One of northern Italy's most spectacularly sited monasteries, Santa Caterina del Sasso clings to the high rocky face of Lago Maggiore's southeast shore. The buildings span the 13th and 14th centuries; the porticoes and chapels are packed with frescoes; the views from the tiny courtyards are superb. The monastery is reached either by climbing up 80 steps from the Santa Caterina ferry quay, or by clattering down a 268-step staircase from the car park (there's also a lift for €1 each way).
Dominican friars founded the monastery in the 13th century, and bits were tacked on subsequently down the decades. Enter by the portico overlooking the lake, then pass through the south monastery and a small courtyard (with an 18th-century wine press), which leads into another Gothic portico. A 16th-century fresco series depicting the Danza macabra (Dance of Death) can still be made out on its upper level.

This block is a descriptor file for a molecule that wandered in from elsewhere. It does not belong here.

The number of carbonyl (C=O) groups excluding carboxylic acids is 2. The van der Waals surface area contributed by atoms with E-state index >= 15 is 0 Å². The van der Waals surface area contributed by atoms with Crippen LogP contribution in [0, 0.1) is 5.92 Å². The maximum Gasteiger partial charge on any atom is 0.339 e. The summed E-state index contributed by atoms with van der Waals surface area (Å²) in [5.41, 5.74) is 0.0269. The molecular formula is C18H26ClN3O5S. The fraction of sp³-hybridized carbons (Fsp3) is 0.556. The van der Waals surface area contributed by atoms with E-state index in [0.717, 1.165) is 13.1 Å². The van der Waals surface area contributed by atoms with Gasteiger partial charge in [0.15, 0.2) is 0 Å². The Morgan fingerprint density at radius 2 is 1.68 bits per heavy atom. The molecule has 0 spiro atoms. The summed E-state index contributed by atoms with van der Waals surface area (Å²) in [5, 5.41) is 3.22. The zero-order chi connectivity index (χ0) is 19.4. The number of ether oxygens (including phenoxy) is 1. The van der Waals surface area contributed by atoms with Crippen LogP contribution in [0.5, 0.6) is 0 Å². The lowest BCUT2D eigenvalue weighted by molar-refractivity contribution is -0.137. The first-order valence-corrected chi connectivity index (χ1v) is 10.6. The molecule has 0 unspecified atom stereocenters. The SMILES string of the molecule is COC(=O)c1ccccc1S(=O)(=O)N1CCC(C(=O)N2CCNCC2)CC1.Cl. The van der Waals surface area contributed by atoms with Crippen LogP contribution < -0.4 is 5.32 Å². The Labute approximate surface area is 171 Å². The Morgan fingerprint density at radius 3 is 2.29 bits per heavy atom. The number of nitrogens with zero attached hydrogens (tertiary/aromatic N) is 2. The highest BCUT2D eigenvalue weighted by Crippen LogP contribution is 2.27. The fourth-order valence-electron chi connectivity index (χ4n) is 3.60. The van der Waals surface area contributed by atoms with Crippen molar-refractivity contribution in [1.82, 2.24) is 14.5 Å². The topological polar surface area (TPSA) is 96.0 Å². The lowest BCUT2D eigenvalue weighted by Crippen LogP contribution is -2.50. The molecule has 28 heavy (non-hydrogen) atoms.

Finally you reach the church, which is fronted by a four-arch portico. A curious affair, the church is actually the cobbling together of a series of 13th- and 14th-century chapels that form an oddly shaped whole. Inside, the carnival of frescoes includes the Christ Pantocrator in the Cappella di San Nicola, the first chapel on the right upon entering.
Ferries from Stresa (adult/reduced return €6.80/5.60) call here regularly. Otherwise, by car or bus it’s 6.5km south of Laveno (watch for the signs for Leggiuno and then a sign for the convent, 1km in off the main road).